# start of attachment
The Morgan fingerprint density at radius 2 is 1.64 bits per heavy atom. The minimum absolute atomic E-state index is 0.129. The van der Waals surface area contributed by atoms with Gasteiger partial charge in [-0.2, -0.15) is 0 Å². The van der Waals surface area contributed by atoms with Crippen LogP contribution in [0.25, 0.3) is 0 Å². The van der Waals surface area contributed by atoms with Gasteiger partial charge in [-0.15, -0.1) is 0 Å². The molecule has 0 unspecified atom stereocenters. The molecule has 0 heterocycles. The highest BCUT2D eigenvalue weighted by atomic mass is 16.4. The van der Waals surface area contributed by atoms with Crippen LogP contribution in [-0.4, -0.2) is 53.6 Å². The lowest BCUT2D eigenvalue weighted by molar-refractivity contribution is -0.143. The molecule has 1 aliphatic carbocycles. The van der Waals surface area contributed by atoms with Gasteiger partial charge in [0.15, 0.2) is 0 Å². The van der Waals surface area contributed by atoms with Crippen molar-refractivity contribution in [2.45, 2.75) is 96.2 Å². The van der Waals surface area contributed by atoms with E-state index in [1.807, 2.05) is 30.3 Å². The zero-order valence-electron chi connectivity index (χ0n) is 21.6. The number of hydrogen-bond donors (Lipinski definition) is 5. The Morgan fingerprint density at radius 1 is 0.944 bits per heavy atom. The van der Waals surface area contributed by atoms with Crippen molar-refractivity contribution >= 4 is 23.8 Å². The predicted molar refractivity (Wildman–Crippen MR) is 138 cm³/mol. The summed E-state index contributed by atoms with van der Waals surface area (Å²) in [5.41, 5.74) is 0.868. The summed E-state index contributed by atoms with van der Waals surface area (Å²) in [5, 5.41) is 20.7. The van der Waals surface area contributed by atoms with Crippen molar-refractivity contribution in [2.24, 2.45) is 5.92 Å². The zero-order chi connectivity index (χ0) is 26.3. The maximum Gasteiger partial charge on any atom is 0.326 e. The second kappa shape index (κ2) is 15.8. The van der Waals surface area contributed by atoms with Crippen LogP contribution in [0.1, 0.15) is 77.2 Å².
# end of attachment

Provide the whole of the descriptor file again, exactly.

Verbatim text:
The Morgan fingerprint density at radius 2 is 1.64 bits per heavy atom. The minimum absolute atomic E-state index is 0.129. The van der Waals surface area contributed by atoms with Gasteiger partial charge in [-0.2, -0.15) is 0 Å². The van der Waals surface area contributed by atoms with Crippen LogP contribution in [0.25, 0.3) is 0 Å². The van der Waals surface area contributed by atoms with Gasteiger partial charge in [-0.15, -0.1) is 0 Å². The molecule has 0 unspecified atom stereocenters. The molecule has 0 heterocycles. The highest BCUT2D eigenvalue weighted by atomic mass is 16.4. The van der Waals surface area contributed by atoms with Crippen LogP contribution in [-0.4, -0.2) is 53.6 Å². The lowest BCUT2D eigenvalue weighted by molar-refractivity contribution is -0.143. The molecule has 1 aliphatic carbocycles. The van der Waals surface area contributed by atoms with Gasteiger partial charge in [0.15, 0.2) is 0 Å². The van der Waals surface area contributed by atoms with Crippen molar-refractivity contribution in [2.45, 2.75) is 96.2 Å². The van der Waals surface area contributed by atoms with E-state index in [1.807, 2.05) is 30.3 Å². The zero-order valence-electron chi connectivity index (χ0n) is 21.6. The number of hydrogen-bond donors (Lipinski definition) is 5. The Morgan fingerprint density at radius 1 is 0.944 bits per heavy atom. The van der Waals surface area contributed by atoms with Crippen molar-refractivity contribution >= 4 is 23.8 Å². The predicted molar refractivity (Wildman–Crippen MR) is 138 cm³/mol. The summed E-state index contributed by atoms with van der Waals surface area (Å²) in [5.41, 5.74) is 0.868. The summed E-state index contributed by atoms with van der Waals surface area (Å²) in [5, 5.41) is 20.7. The van der Waals surface area contributed by atoms with Crippen molar-refractivity contribution in [2.24, 2.45) is 5.92 Å². The zero-order chi connectivity index (χ0) is 26.3. The maximum Gasteiger partial charge on any atom is 0.326 e. The second kappa shape index (κ2) is 15.8. The van der Waals surface area contributed by atoms with Crippen LogP contribution in [0.1, 0.15) is 77.2 Å².